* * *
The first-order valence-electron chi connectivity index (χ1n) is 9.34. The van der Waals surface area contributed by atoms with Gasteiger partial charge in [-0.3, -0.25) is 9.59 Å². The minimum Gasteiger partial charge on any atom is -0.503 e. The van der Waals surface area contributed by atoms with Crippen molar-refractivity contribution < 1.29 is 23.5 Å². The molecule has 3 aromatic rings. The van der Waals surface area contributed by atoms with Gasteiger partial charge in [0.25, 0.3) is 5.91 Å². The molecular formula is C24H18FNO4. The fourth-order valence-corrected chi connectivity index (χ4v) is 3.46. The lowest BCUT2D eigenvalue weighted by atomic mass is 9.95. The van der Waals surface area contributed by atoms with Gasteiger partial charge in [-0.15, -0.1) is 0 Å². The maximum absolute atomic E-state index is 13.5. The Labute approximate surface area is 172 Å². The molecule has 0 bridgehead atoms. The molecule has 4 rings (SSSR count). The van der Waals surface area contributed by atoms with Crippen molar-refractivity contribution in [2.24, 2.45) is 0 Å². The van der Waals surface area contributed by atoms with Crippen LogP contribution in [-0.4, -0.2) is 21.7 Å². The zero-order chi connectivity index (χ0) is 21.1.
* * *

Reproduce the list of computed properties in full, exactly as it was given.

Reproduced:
The first-order valence-electron chi connectivity index (χ1n) is 9.34. The van der Waals surface area contributed by atoms with Gasteiger partial charge in [-0.3, -0.25) is 9.59 Å². The minimum Gasteiger partial charge on any atom is -0.503 e. The van der Waals surface area contributed by atoms with Crippen molar-refractivity contribution < 1.29 is 23.5 Å². The molecule has 3 aromatic rings. The van der Waals surface area contributed by atoms with Gasteiger partial charge in [0.25, 0.3) is 5.91 Å². The molecular formula is C24H18FNO4. The fourth-order valence-corrected chi connectivity index (χ4v) is 3.46. The lowest BCUT2D eigenvalue weighted by atomic mass is 9.95. The van der Waals surface area contributed by atoms with Gasteiger partial charge in [-0.15, -0.1) is 0 Å². The maximum absolute atomic E-state index is 13.5. The Labute approximate surface area is 172 Å². The molecule has 0 bridgehead atoms. The molecule has 4 rings (SSSR count). The van der Waals surface area contributed by atoms with Crippen molar-refractivity contribution in [2.24, 2.45) is 0 Å². The van der Waals surface area contributed by atoms with Crippen LogP contribution in [-0.4, -0.2) is 21.7 Å². The zero-order chi connectivity index (χ0) is 21.1.